Spanish Prime Minister Pedro Sanchez said Rabat should raise the issue of human rights violations in the Melilla tragedy, which claimed the lives of about thirty migrants on June 24.
Asked about images of the tragedy that he said he did not see during his last speech on Wednesday on the subject, and about “respect for human rights in this situation,” Sanchez stressed on Sunday in an interview with the daily El Pais that “it is up to the Moroccan government to answer this question.”
“We need to talk about what we are doing in Spain,” he added.
He corrected his comments, acknowledging “the efforts made by Morocco, suffering from immigration pressure, to defend not its own, but Spanish borders”, referring to the need for Spain and Europe to show “solidarity” with Morocco.
On June 24, 30 African migrants died when about 2,000 people tried to forcibly enter the Spanish enclave of Melilla in Morocco.
Photos released hours after the tragedy show atrocities with bodies strewn across the ground, the use of force by Moroccan police, and the use of tear gas by Spanish security forces against men holding on to a fence, Human Rights Watch said.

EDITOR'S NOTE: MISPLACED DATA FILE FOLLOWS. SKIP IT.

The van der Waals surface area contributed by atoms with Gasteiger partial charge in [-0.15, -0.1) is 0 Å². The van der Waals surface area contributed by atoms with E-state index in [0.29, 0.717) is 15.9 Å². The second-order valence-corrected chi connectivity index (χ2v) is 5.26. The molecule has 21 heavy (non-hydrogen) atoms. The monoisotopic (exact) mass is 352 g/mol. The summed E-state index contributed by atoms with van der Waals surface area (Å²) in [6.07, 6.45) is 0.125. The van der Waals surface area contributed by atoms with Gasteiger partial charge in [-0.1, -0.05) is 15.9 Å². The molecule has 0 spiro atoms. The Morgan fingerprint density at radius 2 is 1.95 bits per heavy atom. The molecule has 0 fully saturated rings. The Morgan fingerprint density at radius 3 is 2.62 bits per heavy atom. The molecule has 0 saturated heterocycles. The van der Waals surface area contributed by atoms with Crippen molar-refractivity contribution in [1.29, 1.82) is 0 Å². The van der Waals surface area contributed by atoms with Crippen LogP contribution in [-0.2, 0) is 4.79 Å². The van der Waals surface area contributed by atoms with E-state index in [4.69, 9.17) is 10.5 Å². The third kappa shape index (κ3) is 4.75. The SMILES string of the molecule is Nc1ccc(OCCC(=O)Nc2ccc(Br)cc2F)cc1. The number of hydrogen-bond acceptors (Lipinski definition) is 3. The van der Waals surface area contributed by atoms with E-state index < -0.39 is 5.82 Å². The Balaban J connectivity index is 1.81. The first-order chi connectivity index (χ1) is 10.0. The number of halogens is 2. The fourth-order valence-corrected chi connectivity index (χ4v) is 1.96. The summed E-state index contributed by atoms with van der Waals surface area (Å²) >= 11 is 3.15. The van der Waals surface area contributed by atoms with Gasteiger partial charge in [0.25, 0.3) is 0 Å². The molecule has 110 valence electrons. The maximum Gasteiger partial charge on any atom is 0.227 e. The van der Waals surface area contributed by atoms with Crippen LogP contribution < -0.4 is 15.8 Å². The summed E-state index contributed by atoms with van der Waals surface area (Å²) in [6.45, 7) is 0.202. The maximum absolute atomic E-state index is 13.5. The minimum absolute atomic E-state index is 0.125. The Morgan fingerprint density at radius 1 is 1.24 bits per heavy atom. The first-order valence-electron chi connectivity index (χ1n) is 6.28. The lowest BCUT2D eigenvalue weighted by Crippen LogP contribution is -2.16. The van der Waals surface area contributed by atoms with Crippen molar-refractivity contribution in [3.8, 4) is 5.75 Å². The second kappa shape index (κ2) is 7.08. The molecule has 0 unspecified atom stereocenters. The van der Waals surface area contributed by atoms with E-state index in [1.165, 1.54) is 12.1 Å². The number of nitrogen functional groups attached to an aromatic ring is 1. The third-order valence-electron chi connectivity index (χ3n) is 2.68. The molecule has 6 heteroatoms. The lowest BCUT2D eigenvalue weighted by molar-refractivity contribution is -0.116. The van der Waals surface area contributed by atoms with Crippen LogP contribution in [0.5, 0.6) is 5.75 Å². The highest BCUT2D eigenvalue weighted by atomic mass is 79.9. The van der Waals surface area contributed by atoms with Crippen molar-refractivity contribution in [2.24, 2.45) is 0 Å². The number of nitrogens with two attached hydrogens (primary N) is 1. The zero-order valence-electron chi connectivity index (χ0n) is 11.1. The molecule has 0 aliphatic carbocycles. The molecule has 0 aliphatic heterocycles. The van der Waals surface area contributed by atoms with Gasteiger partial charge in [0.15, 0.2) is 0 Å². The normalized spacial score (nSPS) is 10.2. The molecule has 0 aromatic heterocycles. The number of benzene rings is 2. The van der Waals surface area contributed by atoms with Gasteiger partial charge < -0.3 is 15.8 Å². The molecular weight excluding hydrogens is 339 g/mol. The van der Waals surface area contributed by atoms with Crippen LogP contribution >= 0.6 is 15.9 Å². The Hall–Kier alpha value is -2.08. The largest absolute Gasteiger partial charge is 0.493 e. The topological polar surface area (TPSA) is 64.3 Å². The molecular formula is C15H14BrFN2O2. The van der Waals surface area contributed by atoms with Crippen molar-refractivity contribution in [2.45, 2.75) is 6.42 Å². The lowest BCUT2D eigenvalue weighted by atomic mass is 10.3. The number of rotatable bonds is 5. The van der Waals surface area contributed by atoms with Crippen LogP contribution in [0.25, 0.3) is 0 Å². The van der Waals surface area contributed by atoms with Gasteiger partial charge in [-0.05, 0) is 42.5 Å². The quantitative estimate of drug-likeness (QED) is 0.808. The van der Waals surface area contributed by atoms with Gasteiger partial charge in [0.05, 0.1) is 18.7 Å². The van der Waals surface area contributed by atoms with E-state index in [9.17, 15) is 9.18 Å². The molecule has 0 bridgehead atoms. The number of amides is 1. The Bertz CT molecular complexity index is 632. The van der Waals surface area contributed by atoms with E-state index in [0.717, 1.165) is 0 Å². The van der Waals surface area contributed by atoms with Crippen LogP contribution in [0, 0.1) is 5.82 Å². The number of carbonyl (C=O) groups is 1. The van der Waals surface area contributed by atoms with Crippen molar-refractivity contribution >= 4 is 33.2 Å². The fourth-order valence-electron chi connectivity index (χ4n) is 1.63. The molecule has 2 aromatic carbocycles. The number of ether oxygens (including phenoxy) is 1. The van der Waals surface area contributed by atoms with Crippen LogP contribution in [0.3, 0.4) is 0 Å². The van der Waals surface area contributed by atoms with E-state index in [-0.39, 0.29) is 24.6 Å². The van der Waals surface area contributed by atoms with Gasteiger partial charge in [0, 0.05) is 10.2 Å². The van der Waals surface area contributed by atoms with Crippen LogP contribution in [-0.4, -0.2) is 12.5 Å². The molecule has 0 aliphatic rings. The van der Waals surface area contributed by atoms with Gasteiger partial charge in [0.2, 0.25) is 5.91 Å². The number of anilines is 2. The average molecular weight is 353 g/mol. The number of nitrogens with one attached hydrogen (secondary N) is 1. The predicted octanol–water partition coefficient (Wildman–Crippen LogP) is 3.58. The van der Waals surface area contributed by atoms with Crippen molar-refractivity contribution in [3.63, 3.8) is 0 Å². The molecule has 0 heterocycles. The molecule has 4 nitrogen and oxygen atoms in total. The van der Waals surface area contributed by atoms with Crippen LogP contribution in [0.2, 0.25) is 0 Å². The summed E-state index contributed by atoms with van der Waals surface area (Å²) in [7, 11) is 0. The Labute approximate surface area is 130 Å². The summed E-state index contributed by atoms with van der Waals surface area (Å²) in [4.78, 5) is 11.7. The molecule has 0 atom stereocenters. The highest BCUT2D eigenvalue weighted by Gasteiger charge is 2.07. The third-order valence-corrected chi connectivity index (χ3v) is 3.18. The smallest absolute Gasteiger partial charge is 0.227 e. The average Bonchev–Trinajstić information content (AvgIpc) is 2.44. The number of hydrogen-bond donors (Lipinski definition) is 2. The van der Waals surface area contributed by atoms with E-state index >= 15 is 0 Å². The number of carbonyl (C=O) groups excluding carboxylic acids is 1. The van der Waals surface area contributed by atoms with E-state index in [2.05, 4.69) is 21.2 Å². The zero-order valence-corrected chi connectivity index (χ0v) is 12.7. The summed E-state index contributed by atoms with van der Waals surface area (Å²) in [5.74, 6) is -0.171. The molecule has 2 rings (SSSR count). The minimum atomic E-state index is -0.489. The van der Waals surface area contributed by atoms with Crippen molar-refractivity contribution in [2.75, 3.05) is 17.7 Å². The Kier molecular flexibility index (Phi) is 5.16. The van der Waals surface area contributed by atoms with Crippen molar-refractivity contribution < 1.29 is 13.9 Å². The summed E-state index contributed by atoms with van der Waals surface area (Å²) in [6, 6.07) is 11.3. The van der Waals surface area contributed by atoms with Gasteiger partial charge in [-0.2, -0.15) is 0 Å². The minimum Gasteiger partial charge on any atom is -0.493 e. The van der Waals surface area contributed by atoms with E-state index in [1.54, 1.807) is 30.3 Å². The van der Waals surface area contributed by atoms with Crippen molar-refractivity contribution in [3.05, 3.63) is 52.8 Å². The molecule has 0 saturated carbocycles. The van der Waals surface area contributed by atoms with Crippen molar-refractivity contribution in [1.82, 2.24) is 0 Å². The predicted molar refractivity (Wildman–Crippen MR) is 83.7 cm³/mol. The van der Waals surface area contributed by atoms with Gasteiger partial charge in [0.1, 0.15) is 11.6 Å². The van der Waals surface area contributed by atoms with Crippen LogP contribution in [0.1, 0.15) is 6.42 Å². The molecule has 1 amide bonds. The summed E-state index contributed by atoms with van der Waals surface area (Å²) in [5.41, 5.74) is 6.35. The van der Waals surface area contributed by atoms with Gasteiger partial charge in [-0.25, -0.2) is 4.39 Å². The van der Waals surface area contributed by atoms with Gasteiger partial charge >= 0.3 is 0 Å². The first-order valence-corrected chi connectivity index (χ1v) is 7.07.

The enclaves of Melilla and Ceuta are the EU’s only land borders with Africa.
The Prime Minister considered Melilla to be “the last episode of a tragedy that began a long time ago, at a distance of several kilometers”, once again referring to a violent attack involving “armed” people and organized by “mafia” event. “.
So far, the official death toll from the tragedy is unknown. Authorities say there are “30” dead, with the highest death toll recorded on the border between Morocco and the two enclaves.
The collective attempt by migrants to enter Melilla came after Madrid and Rabat normalized their diplomatic relations after a crisis that lasted about a year and focused on Madrid’s position on the Western Sahara conflict.